Half a croissant, on a plate, with a sign in front of it saying '50c'
h a l f b a k e r y
Make mine a double.

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A show about nothing... except science!
  [vote for,

Seinfeld's relatively amusing, I'd watch it if it came on and I was sitting in front of the box, but it's not as if I'd seek it out to make sure I didn't miss it. It also has no educational value.

So... what about you take the characters, give them white lab coats, and run the show as per usual. Once something happened that warranted a decent scientific explanation, everybody could step out and perform experiments, draw things on blackboards, test chemicals on monkeys etc.

It'd solve what's in Kramer's hair at least.


I really did love the name though...


But this show wouldn't be aimed at kids, it'd combine the adult humour (I use that phrase loosely) of Seinfeld with informative scientific stuff - which would be funny, but also interesting.

Sasha, Jan 15 2003


       <animal welfare guy> tsk,tsk monkeys tsk,tsk <animal welfare guy>
skinflaps, Jan 15 2003

       I was expecting to see a proposal for a show with a more tongue-in-cheek comedic twist on known sciences, such as characters developing over-unity devices and the like. This would have great entertainment value for those educated in science, as well as being an inspiration for those lesser educated who would, no doubt, view it seriously.

Coincidentally, some of the scripts could be taken directly from the œB, as a certain few contributors seem to have a particular talent for presenting the ridiculous in a serious manner, which makes it all the more entertaining.
X2Entendre, Jan 15 2003

       Beakman's and "Bill Nye, The Science Guy" have been notable attempts to make science education more entertaining.   

       You know who did it in a much more clever and stealthy way, though? "Scrapheap Challenge" (aka "Junkyard Wars" in the US). One of the original purposes of that show was to get kids interested in science, hence the cutesy cartoon drawings and explanations of concepts like buoyancy, levers, and so on.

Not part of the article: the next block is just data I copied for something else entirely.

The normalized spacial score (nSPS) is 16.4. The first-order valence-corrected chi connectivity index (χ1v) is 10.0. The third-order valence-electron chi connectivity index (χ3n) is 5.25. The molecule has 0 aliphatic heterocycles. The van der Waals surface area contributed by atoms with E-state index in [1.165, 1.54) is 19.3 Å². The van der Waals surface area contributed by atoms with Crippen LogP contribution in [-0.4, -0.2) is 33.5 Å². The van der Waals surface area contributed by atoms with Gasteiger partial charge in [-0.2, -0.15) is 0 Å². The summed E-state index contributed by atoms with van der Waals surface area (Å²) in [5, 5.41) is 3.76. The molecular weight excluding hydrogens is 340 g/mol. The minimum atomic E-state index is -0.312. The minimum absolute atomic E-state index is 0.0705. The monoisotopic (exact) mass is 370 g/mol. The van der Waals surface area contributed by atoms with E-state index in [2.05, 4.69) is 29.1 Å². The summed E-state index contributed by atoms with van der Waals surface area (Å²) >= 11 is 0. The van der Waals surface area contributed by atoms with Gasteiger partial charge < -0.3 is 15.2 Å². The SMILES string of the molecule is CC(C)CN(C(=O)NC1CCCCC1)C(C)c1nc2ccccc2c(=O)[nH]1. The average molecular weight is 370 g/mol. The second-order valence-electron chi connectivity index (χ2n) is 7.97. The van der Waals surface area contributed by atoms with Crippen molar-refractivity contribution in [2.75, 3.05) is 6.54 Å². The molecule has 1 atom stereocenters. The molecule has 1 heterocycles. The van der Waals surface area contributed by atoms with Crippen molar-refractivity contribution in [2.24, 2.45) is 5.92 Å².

krelnik, Jan 16 2003

       (Off topic), I think that a good way to introduce kids to engineering and science would be to have inter-scholastic "robot wars", but at the remote control car level.
The children could scrounge old, dead, remote control toys from their fellow classmates for the better part of the year. Cannibalize them for parts, and have school wide robot wars between classes, to see which robot will represent the school in the provincial, (or state), finals.
I have a box full of this kind'o'crap, and my twelve year old is constantly trying to make something from the mess. I thought about posting this as an idea, but figured I would rather try baking, it starting with my son's school.

       Nice thinking, 2 Fries. That'd totally get their enthusiasm. I taught my girlfriend's high-school students some basic programming, which was on a voluntary basis (for all of us), and they really took of when they started competing with each other (exactly what I hadn't wanted to happen - they were covering up sections of code when other students walked by). It just got their enthusiasm up. I think of how much more stoked they'd be by the idea of destroying the other guy's robot.
rowlycat, Jan 16 2003

       There was a UK kids' programme called 'It'll Never Work' that covered some of the stuff covered by the hb. They'd have a spot featuring an invention from the Chindogu society, a few old 'bizzare' patents and they ran a useless inventions competion every series. One winner was a coal-fired fridge.
oneoffdave, Jan 16 2003

       Second 4nick’s “Beakman’s World” link. It’s baked. And yeah 4nick, I can see the Kramer resemblance.
Shz, Jan 16 2003

       Permission to bake for short film comp?
serenitynow, Mar 31 2006


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